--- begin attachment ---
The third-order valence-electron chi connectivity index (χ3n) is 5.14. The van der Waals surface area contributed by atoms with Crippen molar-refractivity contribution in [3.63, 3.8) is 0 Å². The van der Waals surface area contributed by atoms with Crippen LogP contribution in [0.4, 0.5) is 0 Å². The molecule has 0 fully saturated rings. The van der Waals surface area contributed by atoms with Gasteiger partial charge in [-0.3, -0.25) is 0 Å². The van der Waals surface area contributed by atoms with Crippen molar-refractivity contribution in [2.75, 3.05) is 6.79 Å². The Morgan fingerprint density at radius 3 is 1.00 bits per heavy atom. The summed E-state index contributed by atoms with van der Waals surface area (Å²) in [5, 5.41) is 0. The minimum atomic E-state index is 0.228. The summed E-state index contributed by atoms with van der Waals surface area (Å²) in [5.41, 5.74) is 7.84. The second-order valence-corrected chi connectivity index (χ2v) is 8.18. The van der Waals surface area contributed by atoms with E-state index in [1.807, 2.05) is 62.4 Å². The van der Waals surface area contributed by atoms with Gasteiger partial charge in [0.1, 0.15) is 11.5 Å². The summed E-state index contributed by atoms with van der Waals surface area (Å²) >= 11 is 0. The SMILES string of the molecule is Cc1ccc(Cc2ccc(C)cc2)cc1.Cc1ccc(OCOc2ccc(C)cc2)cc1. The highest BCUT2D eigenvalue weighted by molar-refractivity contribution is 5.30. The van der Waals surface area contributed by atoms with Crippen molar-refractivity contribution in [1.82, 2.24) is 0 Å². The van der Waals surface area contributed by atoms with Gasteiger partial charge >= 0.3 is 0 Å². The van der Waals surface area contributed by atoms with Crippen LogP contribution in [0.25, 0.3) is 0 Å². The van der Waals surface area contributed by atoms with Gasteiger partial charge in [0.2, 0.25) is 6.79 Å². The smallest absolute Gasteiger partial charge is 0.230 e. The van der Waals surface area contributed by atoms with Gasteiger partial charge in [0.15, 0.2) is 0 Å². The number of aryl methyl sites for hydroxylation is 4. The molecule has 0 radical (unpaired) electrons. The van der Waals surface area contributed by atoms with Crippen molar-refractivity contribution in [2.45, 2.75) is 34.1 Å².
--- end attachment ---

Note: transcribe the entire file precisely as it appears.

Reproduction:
The third-order valence-electron chi connectivity index (χ3n) is 5.14. The van der Waals surface area contributed by atoms with Crippen molar-refractivity contribution in [3.63, 3.8) is 0 Å². The van der Waals surface area contributed by atoms with Crippen LogP contribution in [0.4, 0.5) is 0 Å². The molecule has 0 fully saturated rings. The van der Waals surface area contributed by atoms with Gasteiger partial charge in [-0.3, -0.25) is 0 Å². The van der Waals surface area contributed by atoms with Crippen molar-refractivity contribution in [2.75, 3.05) is 6.79 Å². The Morgan fingerprint density at radius 3 is 1.00 bits per heavy atom. The summed E-state index contributed by atoms with van der Waals surface area (Å²) in [5, 5.41) is 0. The minimum atomic E-state index is 0.228. The summed E-state index contributed by atoms with van der Waals surface area (Å²) in [5.41, 5.74) is 7.84. The second-order valence-corrected chi connectivity index (χ2v) is 8.18. The van der Waals surface area contributed by atoms with E-state index in [1.807, 2.05) is 62.4 Å². The van der Waals surface area contributed by atoms with Gasteiger partial charge in [0.1, 0.15) is 11.5 Å². The summed E-state index contributed by atoms with van der Waals surface area (Å²) >= 11 is 0. The SMILES string of the molecule is Cc1ccc(Cc2ccc(C)cc2)cc1.Cc1ccc(OCOc2ccc(C)cc2)cc1. The highest BCUT2D eigenvalue weighted by molar-refractivity contribution is 5.30. The van der Waals surface area contributed by atoms with Crippen molar-refractivity contribution in [1.82, 2.24) is 0 Å². The van der Waals surface area contributed by atoms with Gasteiger partial charge >= 0.3 is 0 Å². The van der Waals surface area contributed by atoms with Crippen LogP contribution in [0.25, 0.3) is 0 Å². The van der Waals surface area contributed by atoms with Gasteiger partial charge in [0.2, 0.25) is 6.79 Å². The smallest absolute Gasteiger partial charge is 0.230 e. The van der Waals surface area contributed by atoms with Gasteiger partial charge in [0.15, 0.2) is 0 Å². The number of aryl methyl sites for hydroxylation is 4. The molecule has 0 radical (unpaired) electrons. The van der Waals surface area contributed by atoms with Crippen molar-refractivity contribution in [2.45, 2.75) is 34.1 Å².